Three Paths to the Lake

Three Paths to the Lake ★★★★

The December Project: Film #58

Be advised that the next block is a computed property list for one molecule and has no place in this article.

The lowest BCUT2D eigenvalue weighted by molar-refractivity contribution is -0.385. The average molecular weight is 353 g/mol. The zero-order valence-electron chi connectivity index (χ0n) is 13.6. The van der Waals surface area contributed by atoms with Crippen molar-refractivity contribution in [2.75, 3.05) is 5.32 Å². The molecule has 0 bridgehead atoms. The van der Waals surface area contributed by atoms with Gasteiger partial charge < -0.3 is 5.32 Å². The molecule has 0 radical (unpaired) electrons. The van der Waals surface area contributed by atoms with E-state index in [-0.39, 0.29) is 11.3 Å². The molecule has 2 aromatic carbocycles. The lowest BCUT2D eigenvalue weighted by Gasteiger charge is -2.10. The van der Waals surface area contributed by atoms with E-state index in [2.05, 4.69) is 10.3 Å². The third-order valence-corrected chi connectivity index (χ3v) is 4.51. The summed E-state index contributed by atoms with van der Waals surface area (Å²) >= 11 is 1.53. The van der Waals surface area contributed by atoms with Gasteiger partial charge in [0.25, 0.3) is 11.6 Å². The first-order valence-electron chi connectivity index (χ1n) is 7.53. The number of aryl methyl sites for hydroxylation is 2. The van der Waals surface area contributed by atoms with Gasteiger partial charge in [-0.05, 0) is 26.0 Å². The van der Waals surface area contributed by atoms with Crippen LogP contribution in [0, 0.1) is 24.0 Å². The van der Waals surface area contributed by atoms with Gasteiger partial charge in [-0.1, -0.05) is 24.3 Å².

It was 2009 when I first saw a film by Michael Haneke, a director I'd at that point not heard of. It was The White Ribbon, and when the lights came up I was suddenly reminded that I was sitting in a cinema. The great auteur's famously reserved aesthetic and stark thematic material hit me like a train, and immediately I wanted to see more, I needed to see more. Three years down the line, having seen every feature to Haneke's name and found him to be among the greatest cinematic artists that ever there were, I come at last to his television films. Despite having access to several of these for some time now, I've sat on them, withholding the last new Haneke experiences left for me in the world. Perhaps I didn't want to be done. Perhaps I feared the younger director, not nearly so well versed in his medium, might actually have made a bad film. Three Paths to the Lake is his second directorial effort, and while it certainly hasn't the power or artistry of his theatrical releases, it's an immensely impressive work that surely attests the major talent to come. The titular paths are each tried by the protagonist—an adult daughter returned to visit her father in the countryside—in a smartly staged metaphor that reflects both contemporary Germany and this woman's efforts to live her life with meaning. Stylistically, Haneke has yet to find his footing: he adapts from a short story and relies on a voiceover that, while well used, shows him yet to fully come to terms with cinematic storytelling. Even for its shortcomings, Three Paths to the Lake is a fantastic film, a smart and meaningful work from a hugely promising eye centred on two brilliant performances and a real sense of longing for meaning in life.